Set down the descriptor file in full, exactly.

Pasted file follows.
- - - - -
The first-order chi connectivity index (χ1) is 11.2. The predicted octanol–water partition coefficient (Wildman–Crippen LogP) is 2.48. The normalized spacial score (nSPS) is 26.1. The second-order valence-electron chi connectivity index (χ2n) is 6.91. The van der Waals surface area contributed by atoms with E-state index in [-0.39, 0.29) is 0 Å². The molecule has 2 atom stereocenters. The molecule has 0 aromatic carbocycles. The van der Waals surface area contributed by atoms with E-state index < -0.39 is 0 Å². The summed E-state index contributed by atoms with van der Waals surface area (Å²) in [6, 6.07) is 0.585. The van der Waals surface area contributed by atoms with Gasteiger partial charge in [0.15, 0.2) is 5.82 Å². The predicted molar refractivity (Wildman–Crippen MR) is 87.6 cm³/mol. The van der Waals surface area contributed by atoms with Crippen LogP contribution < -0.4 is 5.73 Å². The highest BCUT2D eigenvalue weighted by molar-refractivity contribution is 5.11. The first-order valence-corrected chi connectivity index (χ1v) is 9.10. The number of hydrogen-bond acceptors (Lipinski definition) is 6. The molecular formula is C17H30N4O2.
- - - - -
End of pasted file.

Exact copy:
The first-order chi connectivity index (χ1) is 11.2. The predicted octanol–water partition coefficient (Wildman–Crippen LogP) is 2.48. The normalized spacial score (nSPS) is 26.1. The second-order valence-electron chi connectivity index (χ2n) is 6.91. The van der Waals surface area contributed by atoms with E-state index in [-0.39, 0.29) is 0 Å². The molecule has 2 atom stereocenters. The molecule has 0 aromatic carbocycles. The van der Waals surface area contributed by atoms with E-state index < -0.39 is 0 Å². The summed E-state index contributed by atoms with van der Waals surface area (Å²) in [6, 6.07) is 0.585. The van der Waals surface area contributed by atoms with Gasteiger partial charge in [0.15, 0.2) is 5.82 Å². The predicted molar refractivity (Wildman–Crippen MR) is 87.6 cm³/mol. The van der Waals surface area contributed by atoms with Crippen LogP contribution < -0.4 is 5.73 Å². The highest BCUT2D eigenvalue weighted by molar-refractivity contribution is 5.11. The first-order valence-corrected chi connectivity index (χ1v) is 9.10. The number of hydrogen-bond acceptors (Lipinski definition) is 6. The molecular formula is C17H30N4O2.